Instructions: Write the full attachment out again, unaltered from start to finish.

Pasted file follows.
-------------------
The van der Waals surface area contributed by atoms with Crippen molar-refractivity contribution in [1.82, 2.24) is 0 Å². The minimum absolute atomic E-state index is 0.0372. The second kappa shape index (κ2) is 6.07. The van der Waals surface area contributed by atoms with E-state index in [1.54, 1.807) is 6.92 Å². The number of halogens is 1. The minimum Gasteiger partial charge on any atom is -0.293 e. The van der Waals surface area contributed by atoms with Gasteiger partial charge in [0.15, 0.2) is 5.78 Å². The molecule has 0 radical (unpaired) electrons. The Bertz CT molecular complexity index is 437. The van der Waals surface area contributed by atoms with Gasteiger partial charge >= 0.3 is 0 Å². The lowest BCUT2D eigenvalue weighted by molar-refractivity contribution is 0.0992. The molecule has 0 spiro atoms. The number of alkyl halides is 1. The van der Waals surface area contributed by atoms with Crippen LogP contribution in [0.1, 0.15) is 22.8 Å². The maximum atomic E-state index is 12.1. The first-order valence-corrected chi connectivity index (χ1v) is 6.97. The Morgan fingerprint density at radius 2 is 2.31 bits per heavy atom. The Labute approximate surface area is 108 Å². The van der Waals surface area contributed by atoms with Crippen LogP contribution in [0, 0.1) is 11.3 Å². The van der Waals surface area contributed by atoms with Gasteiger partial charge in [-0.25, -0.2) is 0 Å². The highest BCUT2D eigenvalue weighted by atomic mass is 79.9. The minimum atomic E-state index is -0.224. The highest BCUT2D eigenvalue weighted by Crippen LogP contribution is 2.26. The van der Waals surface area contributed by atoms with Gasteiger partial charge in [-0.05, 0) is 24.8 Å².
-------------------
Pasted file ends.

The van der Waals surface area contributed by atoms with Crippen molar-refractivity contribution in [1.82, 2.24) is 0 Å². The minimum absolute atomic E-state index is 0.0372. The second kappa shape index (κ2) is 6.07. The van der Waals surface area contributed by atoms with E-state index in [1.54, 1.807) is 6.92 Å². The number of halogens is 1. The minimum Gasteiger partial charge on any atom is -0.293 e. The van der Waals surface area contributed by atoms with Gasteiger partial charge in [0.15, 0.2) is 5.78 Å². The molecule has 0 radical (unpaired) electrons. The Bertz CT molecular complexity index is 437. The van der Waals surface area contributed by atoms with Gasteiger partial charge >= 0.3 is 0 Å². The lowest BCUT2D eigenvalue weighted by molar-refractivity contribution is 0.0992. The molecule has 0 spiro atoms. The number of alkyl halides is 1. The van der Waals surface area contributed by atoms with Crippen LogP contribution in [0.1, 0.15) is 22.8 Å². The maximum atomic E-state index is 12.1. The first-order valence-corrected chi connectivity index (χ1v) is 6.97. The Morgan fingerprint density at radius 2 is 2.31 bits per heavy atom. The Labute approximate surface area is 108 Å². The van der Waals surface area contributed by atoms with Crippen LogP contribution in [0, 0.1) is 11.3 Å². The van der Waals surface area contributed by atoms with Gasteiger partial charge in [-0.25, -0.2) is 0 Å². The highest BCUT2D eigenvalue weighted by atomic mass is 79.9. The minimum atomic E-state index is -0.224. The highest BCUT2D eigenvalue weighted by Crippen LogP contribution is 2.26. The van der Waals surface area contributed by atoms with Gasteiger partial charge in [-0.05, 0) is 24.8 Å².